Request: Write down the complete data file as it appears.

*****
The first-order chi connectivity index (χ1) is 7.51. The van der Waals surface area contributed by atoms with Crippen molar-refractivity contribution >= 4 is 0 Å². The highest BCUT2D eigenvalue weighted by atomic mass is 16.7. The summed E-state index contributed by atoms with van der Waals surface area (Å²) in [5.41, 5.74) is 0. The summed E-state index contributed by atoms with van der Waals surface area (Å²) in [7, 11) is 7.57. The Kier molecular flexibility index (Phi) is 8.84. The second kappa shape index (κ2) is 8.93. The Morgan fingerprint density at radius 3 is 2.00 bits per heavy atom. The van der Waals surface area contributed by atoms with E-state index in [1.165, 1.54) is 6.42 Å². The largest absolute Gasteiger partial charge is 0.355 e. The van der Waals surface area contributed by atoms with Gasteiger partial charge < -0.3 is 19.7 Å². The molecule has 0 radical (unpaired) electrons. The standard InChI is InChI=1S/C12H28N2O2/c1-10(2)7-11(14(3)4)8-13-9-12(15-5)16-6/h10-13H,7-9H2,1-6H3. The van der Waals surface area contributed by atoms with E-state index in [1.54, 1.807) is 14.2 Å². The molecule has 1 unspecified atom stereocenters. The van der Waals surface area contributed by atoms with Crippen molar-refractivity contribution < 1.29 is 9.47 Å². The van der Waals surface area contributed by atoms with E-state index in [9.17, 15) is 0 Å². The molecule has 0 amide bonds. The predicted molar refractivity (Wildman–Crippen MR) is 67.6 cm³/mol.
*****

The first-order chi connectivity index (χ1) is 7.51. The van der Waals surface area contributed by atoms with Crippen molar-refractivity contribution >= 4 is 0 Å². The highest BCUT2D eigenvalue weighted by atomic mass is 16.7. The summed E-state index contributed by atoms with van der Waals surface area (Å²) in [5.41, 5.74) is 0. The summed E-state index contributed by atoms with van der Waals surface area (Å²) in [7, 11) is 7.57. The Kier molecular flexibility index (Phi) is 8.84. The second kappa shape index (κ2) is 8.93. The Morgan fingerprint density at radius 3 is 2.00 bits per heavy atom. The van der Waals surface area contributed by atoms with E-state index in [1.165, 1.54) is 6.42 Å². The largest absolute Gasteiger partial charge is 0.355 e. The van der Waals surface area contributed by atoms with Gasteiger partial charge < -0.3 is 19.7 Å². The molecule has 0 radical (unpaired) electrons. The standard InChI is InChI=1S/C12H28N2O2/c1-10(2)7-11(14(3)4)8-13-9-12(15-5)16-6/h10-13H,7-9H2,1-6H3. The van der Waals surface area contributed by atoms with E-state index in [1.54, 1.807) is 14.2 Å². The molecule has 1 unspecified atom stereocenters. The van der Waals surface area contributed by atoms with Crippen molar-refractivity contribution < 1.29 is 9.47 Å². The van der Waals surface area contributed by atoms with E-state index in [9.17, 15) is 0 Å². The molecule has 0 amide bonds. The predicted molar refractivity (Wildman–Crippen MR) is 67.6 cm³/mol.